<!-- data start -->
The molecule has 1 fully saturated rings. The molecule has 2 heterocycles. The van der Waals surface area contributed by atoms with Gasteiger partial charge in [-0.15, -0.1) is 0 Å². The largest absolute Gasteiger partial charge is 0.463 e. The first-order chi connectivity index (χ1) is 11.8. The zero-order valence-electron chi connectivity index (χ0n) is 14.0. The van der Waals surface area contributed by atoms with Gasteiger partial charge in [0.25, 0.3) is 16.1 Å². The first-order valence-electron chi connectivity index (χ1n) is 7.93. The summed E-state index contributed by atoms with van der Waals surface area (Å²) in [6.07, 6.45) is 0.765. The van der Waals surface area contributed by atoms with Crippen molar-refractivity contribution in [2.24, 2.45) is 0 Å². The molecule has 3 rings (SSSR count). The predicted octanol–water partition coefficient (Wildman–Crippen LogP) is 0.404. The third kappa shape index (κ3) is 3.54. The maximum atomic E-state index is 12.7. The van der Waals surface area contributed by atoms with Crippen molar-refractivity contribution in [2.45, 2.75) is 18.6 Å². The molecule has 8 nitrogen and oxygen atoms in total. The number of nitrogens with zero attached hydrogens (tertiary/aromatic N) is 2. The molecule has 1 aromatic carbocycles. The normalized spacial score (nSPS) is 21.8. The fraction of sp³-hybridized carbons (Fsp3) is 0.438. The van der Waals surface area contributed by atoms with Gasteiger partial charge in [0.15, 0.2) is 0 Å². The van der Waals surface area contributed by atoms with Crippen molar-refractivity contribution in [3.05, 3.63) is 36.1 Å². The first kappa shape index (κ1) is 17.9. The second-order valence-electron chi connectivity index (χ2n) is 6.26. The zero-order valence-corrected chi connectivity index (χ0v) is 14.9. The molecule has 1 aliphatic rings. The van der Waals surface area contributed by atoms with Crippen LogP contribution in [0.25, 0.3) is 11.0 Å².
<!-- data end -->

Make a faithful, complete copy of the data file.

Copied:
The molecule has 1 fully saturated rings. The molecule has 2 heterocycles. The van der Waals surface area contributed by atoms with Gasteiger partial charge in [-0.15, -0.1) is 0 Å². The largest absolute Gasteiger partial charge is 0.463 e. The first-order chi connectivity index (χ1) is 11.8. The zero-order valence-electron chi connectivity index (χ0n) is 14.0. The van der Waals surface area contributed by atoms with Gasteiger partial charge in [0.25, 0.3) is 16.1 Å². The first-order valence-electron chi connectivity index (χ1n) is 7.93. The summed E-state index contributed by atoms with van der Waals surface area (Å²) in [6.07, 6.45) is 0.765. The van der Waals surface area contributed by atoms with Crippen molar-refractivity contribution in [2.24, 2.45) is 0 Å². The molecule has 3 rings (SSSR count). The predicted octanol–water partition coefficient (Wildman–Crippen LogP) is 0.404. The third kappa shape index (κ3) is 3.54. The maximum atomic E-state index is 12.7. The van der Waals surface area contributed by atoms with Crippen molar-refractivity contribution in [2.45, 2.75) is 18.6 Å². The molecule has 8 nitrogen and oxygen atoms in total. The number of nitrogens with zero attached hydrogens (tertiary/aromatic N) is 2. The molecule has 1 aromatic carbocycles. The normalized spacial score (nSPS) is 21.8. The fraction of sp³-hybridized carbons (Fsp3) is 0.438. The van der Waals surface area contributed by atoms with Gasteiger partial charge in [0.15, 0.2) is 0 Å². The van der Waals surface area contributed by atoms with Crippen molar-refractivity contribution in [3.05, 3.63) is 36.1 Å². The first kappa shape index (κ1) is 17.9. The second-order valence-electron chi connectivity index (χ2n) is 6.26. The zero-order valence-corrected chi connectivity index (χ0v) is 14.9. The molecule has 1 aliphatic rings. The van der Waals surface area contributed by atoms with Crippen LogP contribution in [0.25, 0.3) is 11.0 Å².